Blainslie photographer wins national prize with chance shot

Blainslie wildlife photographer Stuart Scott who was surprised but pleased at his win
Blainslie wildlife photographer Stuart Scott who was surprised but pleased at his win
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A wildlife photographer from near Lauder has been named The Mammal Society’s Mammal Photographer of the Year 2014.

Blainslie’s Stuart Scott won the accolade with a shot of a hare standing upright which he captured in the last few moments of a day when he was trying to shoot lizards.

He said: “I happened to come across it on the edge of Threepwood Moss whilst looking for lizards. I crawled behind a dry stone wall to where I estimated the hare to be on the other side, and peeped over. Typically, it had already heard me and was squashed down in the grass ... not a good photo!

“Then it sprinted away so again I thought that was it ... no photo. But it stopped, stood up and looked at me. I fired off a few frames and then it was gone. A few moments that I could never have predicted.”

The unpredictability of his chosen profession as well as seeking out things he would not normally see is the attraction for the dad-of-one, who is married to Karin.

Originally from Wales, Scott said: “I started taking photography seriously whilst doing a fine art degree more than 25 years ago. I began concentrating on wildlife and outdoors subjects when I moved out into the country (from London) where I had the chance to spend time exploring the natural world again.

“I’ve always loved the outdoors and wildlife from an early age. As a family we used to spend a lot of time on weekends caravanning around the Welsh countryside. I’d walk for miles exploring the landscape. I was just brought up to respect and enjoy wildlife.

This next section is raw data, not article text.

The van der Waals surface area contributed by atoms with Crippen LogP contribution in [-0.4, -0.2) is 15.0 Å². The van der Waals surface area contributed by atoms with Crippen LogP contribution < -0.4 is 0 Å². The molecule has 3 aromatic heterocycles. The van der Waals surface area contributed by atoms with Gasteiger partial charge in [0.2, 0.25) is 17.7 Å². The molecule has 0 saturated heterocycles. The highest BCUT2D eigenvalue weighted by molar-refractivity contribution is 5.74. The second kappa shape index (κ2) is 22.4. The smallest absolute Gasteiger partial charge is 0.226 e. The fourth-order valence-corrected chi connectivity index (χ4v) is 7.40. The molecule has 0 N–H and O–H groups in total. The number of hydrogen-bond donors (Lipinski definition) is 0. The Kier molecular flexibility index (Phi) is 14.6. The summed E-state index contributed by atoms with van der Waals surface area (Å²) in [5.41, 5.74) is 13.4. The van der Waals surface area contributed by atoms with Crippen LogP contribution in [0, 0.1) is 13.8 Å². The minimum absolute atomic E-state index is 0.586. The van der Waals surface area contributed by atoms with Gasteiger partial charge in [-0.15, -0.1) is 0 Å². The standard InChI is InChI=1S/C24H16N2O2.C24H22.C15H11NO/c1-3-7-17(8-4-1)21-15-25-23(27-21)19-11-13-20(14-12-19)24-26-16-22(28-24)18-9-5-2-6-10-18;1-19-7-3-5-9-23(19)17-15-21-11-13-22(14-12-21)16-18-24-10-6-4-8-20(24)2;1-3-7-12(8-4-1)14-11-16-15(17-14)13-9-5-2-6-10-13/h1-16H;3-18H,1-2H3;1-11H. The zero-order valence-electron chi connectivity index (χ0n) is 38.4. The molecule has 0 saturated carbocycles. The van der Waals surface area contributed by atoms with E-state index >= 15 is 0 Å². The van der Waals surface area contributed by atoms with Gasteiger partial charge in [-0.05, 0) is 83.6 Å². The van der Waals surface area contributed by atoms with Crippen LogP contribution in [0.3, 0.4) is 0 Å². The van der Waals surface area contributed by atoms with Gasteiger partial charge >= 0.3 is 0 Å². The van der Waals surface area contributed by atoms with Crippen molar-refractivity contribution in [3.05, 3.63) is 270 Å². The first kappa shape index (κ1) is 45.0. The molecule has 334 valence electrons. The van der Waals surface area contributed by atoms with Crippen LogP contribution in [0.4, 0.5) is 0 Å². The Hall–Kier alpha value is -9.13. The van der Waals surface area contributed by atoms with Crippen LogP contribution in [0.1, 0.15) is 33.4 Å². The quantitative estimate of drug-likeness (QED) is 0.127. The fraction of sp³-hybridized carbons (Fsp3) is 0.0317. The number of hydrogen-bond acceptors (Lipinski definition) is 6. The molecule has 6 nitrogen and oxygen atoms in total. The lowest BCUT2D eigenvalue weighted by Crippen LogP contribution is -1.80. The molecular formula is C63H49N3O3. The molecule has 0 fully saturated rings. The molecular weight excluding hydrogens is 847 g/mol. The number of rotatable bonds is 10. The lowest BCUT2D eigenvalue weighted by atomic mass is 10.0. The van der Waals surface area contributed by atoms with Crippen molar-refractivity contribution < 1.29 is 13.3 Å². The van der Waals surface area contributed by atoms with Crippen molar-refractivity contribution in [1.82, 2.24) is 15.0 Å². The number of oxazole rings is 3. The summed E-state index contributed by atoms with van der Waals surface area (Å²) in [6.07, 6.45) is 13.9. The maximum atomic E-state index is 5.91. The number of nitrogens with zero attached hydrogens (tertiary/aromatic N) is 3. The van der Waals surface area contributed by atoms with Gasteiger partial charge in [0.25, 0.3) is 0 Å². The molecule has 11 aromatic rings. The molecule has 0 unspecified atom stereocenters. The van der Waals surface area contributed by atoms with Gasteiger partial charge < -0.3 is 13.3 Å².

“I get a kick out of photography because it makes me look for subjects or encounters I’d normally miss and walk by. Although I don’t always want to experience nature through the viewfinder of camera, it does force me stop and look at the world. I get more enjoyment spending a few hours looking through a small patch of woodland than going to some of the traditional hotspots wildlife photographers flock to.

He noticed it was the last day for entries to the competition: “I thought ‘that’s quite different’. It’s not as aesthetically pleasing as some, but I thought it’s quite a good behaviour shot.”

Past wins have included the Scottish Sea Bird Centre photo competitions and exhibitions and an SNH Scottish Biodiversity Week Photo competition with an exhibition in Edinburgh Zoo.

Stuart worked for more than 20 years in digital media, mostly 2D and 3D computer graphics, including computer games, but now is running his photography and design business, Stuart Scott Images, full time.

As well as selling photographic prints, doing talks and training, he also does commercial and product photography, design work and visualisations.

“In the future I’m hoping to get photographers coming to the Borders with courses and setting up hides for specific species,” he said.

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